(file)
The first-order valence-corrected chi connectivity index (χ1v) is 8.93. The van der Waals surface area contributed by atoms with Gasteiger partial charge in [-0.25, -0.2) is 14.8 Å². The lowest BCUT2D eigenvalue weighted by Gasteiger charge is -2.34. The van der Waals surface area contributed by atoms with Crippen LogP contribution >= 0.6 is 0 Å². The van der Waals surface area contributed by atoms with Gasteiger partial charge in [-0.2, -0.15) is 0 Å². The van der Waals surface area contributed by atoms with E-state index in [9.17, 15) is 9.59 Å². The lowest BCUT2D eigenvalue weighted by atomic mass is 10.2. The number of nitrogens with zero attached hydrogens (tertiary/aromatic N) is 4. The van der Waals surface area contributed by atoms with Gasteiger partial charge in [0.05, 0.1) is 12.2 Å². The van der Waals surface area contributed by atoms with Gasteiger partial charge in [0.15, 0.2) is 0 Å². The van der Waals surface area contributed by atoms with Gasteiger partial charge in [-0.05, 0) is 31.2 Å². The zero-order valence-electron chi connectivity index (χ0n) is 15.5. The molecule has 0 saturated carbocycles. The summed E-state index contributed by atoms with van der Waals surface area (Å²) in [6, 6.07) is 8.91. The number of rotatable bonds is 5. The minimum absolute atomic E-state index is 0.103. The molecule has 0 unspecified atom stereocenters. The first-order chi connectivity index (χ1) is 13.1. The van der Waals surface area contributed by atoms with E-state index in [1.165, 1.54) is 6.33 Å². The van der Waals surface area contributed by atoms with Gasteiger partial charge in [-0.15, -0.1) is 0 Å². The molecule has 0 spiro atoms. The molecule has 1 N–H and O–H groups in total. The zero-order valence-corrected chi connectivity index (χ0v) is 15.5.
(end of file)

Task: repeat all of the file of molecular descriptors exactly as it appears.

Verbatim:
The first-order valence-corrected chi connectivity index (χ1v) is 8.93. The van der Waals surface area contributed by atoms with Gasteiger partial charge in [-0.25, -0.2) is 14.8 Å². The lowest BCUT2D eigenvalue weighted by Gasteiger charge is -2.34. The van der Waals surface area contributed by atoms with Crippen LogP contribution >= 0.6 is 0 Å². The van der Waals surface area contributed by atoms with Gasteiger partial charge in [-0.2, -0.15) is 0 Å². The van der Waals surface area contributed by atoms with E-state index in [9.17, 15) is 9.59 Å². The lowest BCUT2D eigenvalue weighted by atomic mass is 10.2. The number of nitrogens with zero attached hydrogens (tertiary/aromatic N) is 4. The van der Waals surface area contributed by atoms with Gasteiger partial charge in [0.05, 0.1) is 12.2 Å². The van der Waals surface area contributed by atoms with Gasteiger partial charge in [0.15, 0.2) is 0 Å². The van der Waals surface area contributed by atoms with Gasteiger partial charge in [-0.05, 0) is 31.2 Å². The zero-order valence-electron chi connectivity index (χ0n) is 15.5. The molecule has 0 saturated carbocycles. The summed E-state index contributed by atoms with van der Waals surface area (Å²) in [6, 6.07) is 8.91. The number of rotatable bonds is 5. The minimum absolute atomic E-state index is 0.103. The molecule has 0 unspecified atom stereocenters. The first-order chi connectivity index (χ1) is 13.1. The van der Waals surface area contributed by atoms with E-state index in [1.165, 1.54) is 6.33 Å². The van der Waals surface area contributed by atoms with Gasteiger partial charge in [-0.15, -0.1) is 0 Å². The molecule has 0 spiro atoms. The molecule has 1 N–H and O–H groups in total. The zero-order valence-corrected chi connectivity index (χ0v) is 15.5.